Hospital-acquired-infections (HAI’s) are a costly affair to patients and society as a whole. Acquiring a hospital infection creates additional suffering for the patient and it may at worst lead to death.(1) Prolonged hospitalisation due to HAI’s also represents a massive financial burden to health care systems around the world. Improving hand hygiene behaviour in hospitals is among the most promising ways of preventing such HAI’s.(2) This brief blogpost reports on a recent field experiment aimed at testing a simple nudge(3) aimed at improving hand hygiene amongst visitors.
In Denmark, it has been estimated that 1 in every 10 hospitalised patients acquire an infection during their hospitalisation.(4) These incidents drive additional health care costs and the Danish Health Care System spends nearly 1 billion DKK on a yearly basis accounting for the costs of prolonged hospitalisation.(5)
The hospital environment is rich on bacteria, even one’s that only thrive within this specific environment. These bacteria are a major threat to vulnerable and weakened patients causing prolonged hospitalisation and, at worst, death. Therefore it is of utmost importance to try and eliminate the transmission of bacteria and hand hygiene is the single most important factor in reducing the transmission of HAI’s.(6,7)
A lot of effort has been made to improve health care workers’ hand hygiene compliance (HHC) and far less has been done in order to maintain high levels of HHC among visitors. To our knowledge there is only one published investigation into this matter, which in return yielded an increase in HHC from 0.52% to 11.67%.(8)
As the nudge approach dictates(9), the authors of this paper sat forth to develop a simple nudge and test this in a field experimental setting. The main objective was to investigate how to further increase visitors’ use of hand disinfectant in a real-world setting.
The use of hand sanitizer is an active way of supporting your relative in the recovery process. Throughout all of the investigation it was assumed that hospital visitors care about the well being of their hospitalised loved ones and want to help setting them on their feet again. Hence, what we were interested in was to remove the obstacles that might possibly drive the non-compliant hand hygiene behaviour causing a gap between the visitors’ good intentions towards their relatives and the visitors’ actual behaviour.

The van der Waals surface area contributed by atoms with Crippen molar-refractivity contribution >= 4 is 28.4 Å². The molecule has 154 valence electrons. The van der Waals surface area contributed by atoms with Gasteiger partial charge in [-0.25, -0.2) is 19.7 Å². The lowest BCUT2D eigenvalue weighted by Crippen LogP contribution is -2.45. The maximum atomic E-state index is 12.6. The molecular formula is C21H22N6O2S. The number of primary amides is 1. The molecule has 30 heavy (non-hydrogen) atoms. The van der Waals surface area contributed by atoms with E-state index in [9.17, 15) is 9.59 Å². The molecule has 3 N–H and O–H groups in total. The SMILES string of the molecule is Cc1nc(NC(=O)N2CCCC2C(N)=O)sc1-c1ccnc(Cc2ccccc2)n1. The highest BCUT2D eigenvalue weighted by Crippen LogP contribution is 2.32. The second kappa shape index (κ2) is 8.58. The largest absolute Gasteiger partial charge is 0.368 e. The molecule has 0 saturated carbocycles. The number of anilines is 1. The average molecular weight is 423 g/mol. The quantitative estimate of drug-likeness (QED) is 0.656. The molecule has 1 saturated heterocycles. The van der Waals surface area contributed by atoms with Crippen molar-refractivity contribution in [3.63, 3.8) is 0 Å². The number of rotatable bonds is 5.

The final intervention was made up of the three nudge-functions, placement, colour and normative message.
Fig. 1 Original placement of the hand sanitizers.
One of the first things we noticed at Gentofte Hospital was the placement of the hand sanitizers. At the Medical Department all hand sanitizers were primarily located above the sinks inside the hospital wards (See Fig.1). The choice of using hand sanitizer is thereby offered at a seemingly late point in time competing against the choice of approaching one’s hospitalized relative.
The first part of the intervention included a new placement of the hand sanitizer. We introduced a freestanding hand dispenser at the very beginning of the Medical Department to ensure the least amount of competing stimuli in the environment.
The hand sanitizers had a low degree of salience in the original setup. The hand sanitizer packaging was transparent which made it blend in with the surrounding environment (See Fig. 1). This visual attribute made the hand sanitizer less likely to catch the visitors’ attention when entering the ward.
In order to work around the transparency problem we introduced a red sign right above the freestanding hand sanitizer as the second part of the intervention (See Fig. 2). In the natural world the colour red is the most common signalling color.(10) Consequently, the colour red is a substantial visual stimulus better at directing our attention compared to other colours.10 Another aspect of the colour red, is the different associations the colour brings along with it. The colour red is used in traffic to catch drivers’ attention. In traffic red means that you have to stop as opposed to the colour green that invites you to move on. We wanted to integrate this association into the layout of the sign (See Fig. 2).
Fig. 2 The new placement of the hand sanitizer combined with the red sign.